Bank of Upper Canada Exchange Draft dated 1851 - Canadian Third ExchangeInv# FC1005 Check
25 Pounds Sterling Exchange Draft mounted to thin card. Rare! The Bank of Upper Canada was established in 1821 under a charter granted by the legislature of Upper Canada in 1819 to a group of Kingston merchants. The charter was appropriated by the more influential Executive Councillors to the Lt. Governor, the Rev. John Strachan and William Allan, and moved to Toronto. The bank was closely associated with the group that came to be known as the Family Compact, and it formed a large part of their wealth. The association with the Family Compact and its underhanded practices made Reformers, including Mackenzie, regard the Bank of Upper Canada as a prop of the government. Complaints about the bank were a staple of Reform agitation in the 1830s because of its monopoly and aggressive legal actions against debtors.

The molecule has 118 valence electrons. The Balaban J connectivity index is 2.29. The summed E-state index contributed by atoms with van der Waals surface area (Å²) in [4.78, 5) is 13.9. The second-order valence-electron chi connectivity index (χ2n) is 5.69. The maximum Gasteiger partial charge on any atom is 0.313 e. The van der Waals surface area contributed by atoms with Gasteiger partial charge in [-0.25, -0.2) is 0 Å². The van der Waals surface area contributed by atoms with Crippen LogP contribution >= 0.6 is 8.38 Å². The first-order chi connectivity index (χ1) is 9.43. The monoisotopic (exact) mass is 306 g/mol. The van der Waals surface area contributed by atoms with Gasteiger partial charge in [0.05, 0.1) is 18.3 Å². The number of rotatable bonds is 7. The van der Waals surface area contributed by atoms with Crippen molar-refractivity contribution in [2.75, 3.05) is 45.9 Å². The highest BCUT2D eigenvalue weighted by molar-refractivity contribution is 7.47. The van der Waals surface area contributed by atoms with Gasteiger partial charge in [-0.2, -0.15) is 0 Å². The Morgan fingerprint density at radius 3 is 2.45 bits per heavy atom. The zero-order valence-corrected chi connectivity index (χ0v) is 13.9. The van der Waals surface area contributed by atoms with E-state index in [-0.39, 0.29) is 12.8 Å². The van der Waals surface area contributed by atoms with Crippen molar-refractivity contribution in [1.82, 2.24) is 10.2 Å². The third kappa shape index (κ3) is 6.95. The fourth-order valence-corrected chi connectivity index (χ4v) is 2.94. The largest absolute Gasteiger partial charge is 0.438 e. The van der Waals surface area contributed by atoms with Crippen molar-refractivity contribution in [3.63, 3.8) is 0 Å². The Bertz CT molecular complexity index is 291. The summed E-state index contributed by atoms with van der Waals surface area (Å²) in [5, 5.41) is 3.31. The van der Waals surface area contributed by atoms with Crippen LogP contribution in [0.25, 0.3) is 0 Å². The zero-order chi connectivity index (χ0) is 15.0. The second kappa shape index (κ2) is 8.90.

The first Bank of Upper Canada was located on the south-east corner of King and Frederick streets in York, Upper Canada (later Toronto, Canada West). York was then too small for a bank, and its promoters were unable to raise even the minimal 10% of the £200,000 authorized capital required for start-up. The bank succeeded only because its promoters had the political influence to have that minimum reduced by half, and the provincial government subscribed for 2000 of its 8000 shares. The lieutenant-governor appointed four of the bank's fifteen directors, making for a tight bond between the nominally private company and the state. Despite the tight bonds, the Receiver General, the reform-leaning John Henry Dunn, refused to use the bank for government business. Read more at https://en.wikipedia.org/wiki/Bank_of_Upper_Canada